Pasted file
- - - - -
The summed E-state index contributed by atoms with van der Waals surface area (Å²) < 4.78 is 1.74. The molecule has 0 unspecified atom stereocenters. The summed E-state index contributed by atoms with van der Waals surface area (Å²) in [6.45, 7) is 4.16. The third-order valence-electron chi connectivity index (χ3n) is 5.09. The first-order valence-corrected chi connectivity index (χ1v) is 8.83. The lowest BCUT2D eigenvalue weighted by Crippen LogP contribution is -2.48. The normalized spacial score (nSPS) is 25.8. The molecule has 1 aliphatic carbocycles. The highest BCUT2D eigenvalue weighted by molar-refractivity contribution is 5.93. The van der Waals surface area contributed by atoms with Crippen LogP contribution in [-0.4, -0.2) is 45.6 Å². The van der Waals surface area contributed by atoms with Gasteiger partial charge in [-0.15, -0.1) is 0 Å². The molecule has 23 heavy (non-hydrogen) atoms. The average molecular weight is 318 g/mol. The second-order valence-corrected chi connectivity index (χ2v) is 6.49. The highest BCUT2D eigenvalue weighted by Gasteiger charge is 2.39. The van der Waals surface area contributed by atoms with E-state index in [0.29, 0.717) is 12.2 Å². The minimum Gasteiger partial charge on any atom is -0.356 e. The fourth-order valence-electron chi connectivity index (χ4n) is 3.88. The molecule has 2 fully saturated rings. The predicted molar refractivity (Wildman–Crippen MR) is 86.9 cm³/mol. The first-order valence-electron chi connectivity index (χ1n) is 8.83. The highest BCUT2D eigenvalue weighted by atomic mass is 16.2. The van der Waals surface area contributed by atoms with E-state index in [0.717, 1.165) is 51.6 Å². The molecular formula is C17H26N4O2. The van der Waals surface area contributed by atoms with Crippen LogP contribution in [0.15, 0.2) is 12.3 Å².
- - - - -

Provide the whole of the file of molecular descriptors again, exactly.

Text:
The summed E-state index contributed by atoms with van der Waals surface area (Å²) < 4.78 is 1.74. The molecule has 0 unspecified atom stereocenters. The summed E-state index contributed by atoms with van der Waals surface area (Å²) in [6.45, 7) is 4.16. The third-order valence-electron chi connectivity index (χ3n) is 5.09. The first-order valence-corrected chi connectivity index (χ1v) is 8.83. The lowest BCUT2D eigenvalue weighted by Crippen LogP contribution is -2.48. The normalized spacial score (nSPS) is 25.8. The molecule has 1 aliphatic carbocycles. The highest BCUT2D eigenvalue weighted by molar-refractivity contribution is 5.93. The van der Waals surface area contributed by atoms with Crippen LogP contribution in [-0.4, -0.2) is 45.6 Å². The van der Waals surface area contributed by atoms with Gasteiger partial charge in [-0.15, -0.1) is 0 Å². The molecule has 23 heavy (non-hydrogen) atoms. The average molecular weight is 318 g/mol. The second-order valence-corrected chi connectivity index (χ2v) is 6.49. The highest BCUT2D eigenvalue weighted by Gasteiger charge is 2.39. The van der Waals surface area contributed by atoms with E-state index in [0.29, 0.717) is 12.2 Å². The minimum Gasteiger partial charge on any atom is -0.356 e. The fourth-order valence-electron chi connectivity index (χ4n) is 3.88. The molecule has 2 fully saturated rings. The predicted molar refractivity (Wildman–Crippen MR) is 86.9 cm³/mol. The first-order valence-electron chi connectivity index (χ1n) is 8.83. The highest BCUT2D eigenvalue weighted by atomic mass is 16.2. The van der Waals surface area contributed by atoms with E-state index in [0.717, 1.165) is 51.6 Å². The molecular formula is C17H26N4O2. The van der Waals surface area contributed by atoms with Crippen LogP contribution in [0.15, 0.2) is 12.3 Å².